Sunday, July 29, 2012

Privacy concerns

I had an interesting conversation with someone recently. It was about concern over photos someone else had posted to Facebook. Basically, the issue was that people shouldn’t post photos of other people without their permission. As out and loud as I may seem, I fully agree with that.

When I started this blog back in 2006, and my podcast six months later, I adopted a simple policy: I never talk about any of my friends or family by name without permission, and most of the time I don’t talk about them at all.

It’s true that some of the people in question wouldn’t mind if I did, but I respect their privacy and their right to determine how much they share with the world. None of that is up to me.

Some family and friends would be upset with me if I talked in detail about them by name on this blog or my podcast, in part because they consider it public (which it is), but many of those same people would think nothing of sharing the same sorts of information on Facebook because they perceive it as being basically private.

Yet Facebook isn’t private, unless users actively restricts access to what they post, including choosing who can see posts. I have no argument with people sharing things about their lives, including photos of themselves; in fact, I find it interesting. But I don’t think they should talk about others, and they certainly shouldn’t post photos, without permission.

My attitude is that of a middle-aged gay man who remembers clearly the dark days in which accidental “outing” could have had disastrous consequences. In some places, including much of the United States, it still could. So, why should anyone take any chances with the lives of their family and friends? Something may seem innocent—or even fun—to us, but someone else, an outsider, may see things completely differently.

News reports in the US sometimes talk about the dangers of posting drunken photos that a potential employer can later find. If we post such photos of others, we could harm them without ever meaning to. Even if photos of us aren’t bad, linking us to others in potentially embarrassing or compromising situations can still reflect on us.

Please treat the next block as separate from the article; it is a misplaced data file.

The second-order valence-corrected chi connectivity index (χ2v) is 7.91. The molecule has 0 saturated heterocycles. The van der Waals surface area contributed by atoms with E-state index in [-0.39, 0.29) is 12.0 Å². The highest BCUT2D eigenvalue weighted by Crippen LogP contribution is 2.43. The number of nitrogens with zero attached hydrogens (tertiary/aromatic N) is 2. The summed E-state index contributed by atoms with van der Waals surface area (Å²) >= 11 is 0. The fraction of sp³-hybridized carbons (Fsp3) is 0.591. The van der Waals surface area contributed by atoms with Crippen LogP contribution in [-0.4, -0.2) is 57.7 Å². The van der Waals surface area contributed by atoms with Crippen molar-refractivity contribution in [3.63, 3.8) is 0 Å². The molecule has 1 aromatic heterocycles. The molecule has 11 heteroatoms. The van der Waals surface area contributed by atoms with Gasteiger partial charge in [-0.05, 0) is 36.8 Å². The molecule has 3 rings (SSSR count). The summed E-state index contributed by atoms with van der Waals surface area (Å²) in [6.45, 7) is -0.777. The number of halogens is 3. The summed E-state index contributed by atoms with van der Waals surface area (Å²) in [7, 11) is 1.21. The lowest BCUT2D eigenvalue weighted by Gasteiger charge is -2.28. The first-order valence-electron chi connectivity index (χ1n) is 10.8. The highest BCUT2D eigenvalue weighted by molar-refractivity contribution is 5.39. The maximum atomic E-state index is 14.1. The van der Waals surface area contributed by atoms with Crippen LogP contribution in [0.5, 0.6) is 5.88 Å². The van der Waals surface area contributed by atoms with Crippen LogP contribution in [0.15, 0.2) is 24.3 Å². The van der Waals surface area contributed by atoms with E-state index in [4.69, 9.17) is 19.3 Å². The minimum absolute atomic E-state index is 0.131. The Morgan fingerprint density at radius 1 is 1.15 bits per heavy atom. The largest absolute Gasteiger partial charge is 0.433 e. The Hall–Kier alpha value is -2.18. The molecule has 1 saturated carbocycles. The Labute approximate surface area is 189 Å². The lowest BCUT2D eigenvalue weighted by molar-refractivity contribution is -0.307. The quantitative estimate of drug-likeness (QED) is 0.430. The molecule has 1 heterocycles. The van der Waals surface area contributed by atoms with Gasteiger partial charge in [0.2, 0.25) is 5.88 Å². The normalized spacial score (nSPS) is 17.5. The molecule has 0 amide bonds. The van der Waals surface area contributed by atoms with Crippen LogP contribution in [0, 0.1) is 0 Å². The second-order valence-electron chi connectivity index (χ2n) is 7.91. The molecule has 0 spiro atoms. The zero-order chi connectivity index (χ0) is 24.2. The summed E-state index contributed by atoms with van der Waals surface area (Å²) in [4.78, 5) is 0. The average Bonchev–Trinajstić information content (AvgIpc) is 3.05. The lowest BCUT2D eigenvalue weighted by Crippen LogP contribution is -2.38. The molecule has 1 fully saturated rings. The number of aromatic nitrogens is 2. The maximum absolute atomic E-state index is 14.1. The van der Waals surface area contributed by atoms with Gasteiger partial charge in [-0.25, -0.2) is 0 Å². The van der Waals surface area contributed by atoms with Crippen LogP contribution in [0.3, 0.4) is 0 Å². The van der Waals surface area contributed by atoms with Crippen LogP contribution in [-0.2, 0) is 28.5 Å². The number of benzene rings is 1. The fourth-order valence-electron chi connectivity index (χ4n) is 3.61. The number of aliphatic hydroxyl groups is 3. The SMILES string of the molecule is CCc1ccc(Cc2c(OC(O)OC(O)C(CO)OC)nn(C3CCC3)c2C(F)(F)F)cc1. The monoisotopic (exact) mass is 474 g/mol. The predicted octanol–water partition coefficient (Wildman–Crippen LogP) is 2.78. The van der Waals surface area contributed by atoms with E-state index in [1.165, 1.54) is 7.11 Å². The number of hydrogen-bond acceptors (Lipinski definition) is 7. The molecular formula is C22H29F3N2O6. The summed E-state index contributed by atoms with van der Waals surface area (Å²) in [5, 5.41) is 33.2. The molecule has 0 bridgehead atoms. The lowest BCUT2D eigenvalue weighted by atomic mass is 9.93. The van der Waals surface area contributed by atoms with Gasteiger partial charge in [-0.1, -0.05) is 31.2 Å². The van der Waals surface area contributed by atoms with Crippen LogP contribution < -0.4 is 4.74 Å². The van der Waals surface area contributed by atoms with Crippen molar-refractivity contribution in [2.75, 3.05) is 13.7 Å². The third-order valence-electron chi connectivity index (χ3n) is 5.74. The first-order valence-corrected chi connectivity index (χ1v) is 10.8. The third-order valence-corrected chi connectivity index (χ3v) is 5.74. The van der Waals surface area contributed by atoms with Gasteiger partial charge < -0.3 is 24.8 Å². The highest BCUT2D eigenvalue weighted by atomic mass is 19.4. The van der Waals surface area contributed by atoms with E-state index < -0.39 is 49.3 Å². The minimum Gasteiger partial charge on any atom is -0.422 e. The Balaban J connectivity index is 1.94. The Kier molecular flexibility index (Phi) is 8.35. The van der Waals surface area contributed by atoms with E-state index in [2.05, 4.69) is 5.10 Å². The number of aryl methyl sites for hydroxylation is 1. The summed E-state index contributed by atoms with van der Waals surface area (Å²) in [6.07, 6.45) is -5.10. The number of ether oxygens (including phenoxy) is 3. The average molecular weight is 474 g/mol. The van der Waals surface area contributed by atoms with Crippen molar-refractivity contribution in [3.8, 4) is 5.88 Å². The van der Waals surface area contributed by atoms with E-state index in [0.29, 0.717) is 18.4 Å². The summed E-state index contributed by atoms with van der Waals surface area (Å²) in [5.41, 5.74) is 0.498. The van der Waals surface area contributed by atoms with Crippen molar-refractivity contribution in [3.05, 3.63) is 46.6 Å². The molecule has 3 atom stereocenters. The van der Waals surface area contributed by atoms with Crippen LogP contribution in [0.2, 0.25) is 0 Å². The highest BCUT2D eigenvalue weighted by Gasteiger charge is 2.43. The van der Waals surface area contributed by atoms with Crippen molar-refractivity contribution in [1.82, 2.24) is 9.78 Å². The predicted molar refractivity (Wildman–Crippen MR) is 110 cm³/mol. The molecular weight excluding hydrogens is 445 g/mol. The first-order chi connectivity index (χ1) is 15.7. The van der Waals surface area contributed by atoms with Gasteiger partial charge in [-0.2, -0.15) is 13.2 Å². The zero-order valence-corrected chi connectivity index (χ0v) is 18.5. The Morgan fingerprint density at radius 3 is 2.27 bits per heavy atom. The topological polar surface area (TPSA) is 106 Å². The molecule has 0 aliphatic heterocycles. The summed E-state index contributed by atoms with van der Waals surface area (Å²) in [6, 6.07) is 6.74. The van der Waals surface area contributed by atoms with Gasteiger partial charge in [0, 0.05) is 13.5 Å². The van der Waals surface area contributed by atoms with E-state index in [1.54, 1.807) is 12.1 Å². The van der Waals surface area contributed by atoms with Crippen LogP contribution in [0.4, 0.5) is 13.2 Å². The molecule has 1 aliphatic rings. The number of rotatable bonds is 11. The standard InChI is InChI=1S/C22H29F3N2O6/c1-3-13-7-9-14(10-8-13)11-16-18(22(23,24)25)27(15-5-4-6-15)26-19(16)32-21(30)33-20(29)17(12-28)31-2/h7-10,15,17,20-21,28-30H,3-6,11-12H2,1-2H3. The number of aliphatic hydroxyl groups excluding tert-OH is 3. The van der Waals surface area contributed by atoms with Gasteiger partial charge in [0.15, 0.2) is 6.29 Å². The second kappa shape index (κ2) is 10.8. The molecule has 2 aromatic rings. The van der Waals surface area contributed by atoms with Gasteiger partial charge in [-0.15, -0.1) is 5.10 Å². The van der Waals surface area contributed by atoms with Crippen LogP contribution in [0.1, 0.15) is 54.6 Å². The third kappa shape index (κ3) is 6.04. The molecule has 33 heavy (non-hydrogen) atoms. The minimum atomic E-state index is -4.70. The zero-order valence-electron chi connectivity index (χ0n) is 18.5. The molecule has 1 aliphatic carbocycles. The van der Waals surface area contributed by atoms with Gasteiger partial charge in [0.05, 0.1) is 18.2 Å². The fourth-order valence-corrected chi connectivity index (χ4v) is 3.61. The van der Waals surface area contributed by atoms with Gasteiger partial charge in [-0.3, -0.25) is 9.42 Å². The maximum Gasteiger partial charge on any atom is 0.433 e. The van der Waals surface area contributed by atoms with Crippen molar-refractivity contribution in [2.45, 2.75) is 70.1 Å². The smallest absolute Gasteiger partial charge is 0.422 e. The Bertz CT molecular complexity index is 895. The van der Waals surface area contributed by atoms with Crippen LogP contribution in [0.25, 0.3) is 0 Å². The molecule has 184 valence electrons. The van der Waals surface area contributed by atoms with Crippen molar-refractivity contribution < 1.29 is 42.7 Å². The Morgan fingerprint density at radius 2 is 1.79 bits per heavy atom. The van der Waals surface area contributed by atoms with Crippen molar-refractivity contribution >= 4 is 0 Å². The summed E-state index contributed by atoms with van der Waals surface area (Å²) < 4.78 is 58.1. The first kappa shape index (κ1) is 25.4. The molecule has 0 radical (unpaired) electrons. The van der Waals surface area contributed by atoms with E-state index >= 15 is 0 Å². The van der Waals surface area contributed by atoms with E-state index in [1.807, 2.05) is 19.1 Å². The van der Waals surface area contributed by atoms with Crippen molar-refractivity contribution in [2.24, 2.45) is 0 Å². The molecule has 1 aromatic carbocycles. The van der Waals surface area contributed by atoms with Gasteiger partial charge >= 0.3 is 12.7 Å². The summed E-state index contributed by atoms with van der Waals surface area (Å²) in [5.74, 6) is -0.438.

When someone posts a photo of me on Facebook and “tags” me in it, I almost always remove the tag. I never post photos of friends or family unless they give me permission or they’re dead. Actually, that last part applies mostly to this blog: I stopped posting photos to Facebook awhile back when they changed their Terms and seemed to claim ownership of all images posted. I deleted every photo I’d posted (apart from a profile photo) and I just didn’t resume.

What I’m really arguing is that people should be able to make their own choices about what’s shared with the world, and that we shouldn’t make those choices for them. If we feel we simply must share a photo on Facebook so all our friends (including those we’ve never met) can “Like” it, then we should at the very least be careful, and we should realise that people depicted may not be happy about having that photo posted, for whatever reason.

It comes down to one word: Respect. Well, one other word, too: Courtesy. Come to think of it, if we all kept those two words in mind whenever we deal with others, then this world would be a better place for us all.

And you can quote me on that on your Facebook wall. You have my permission.

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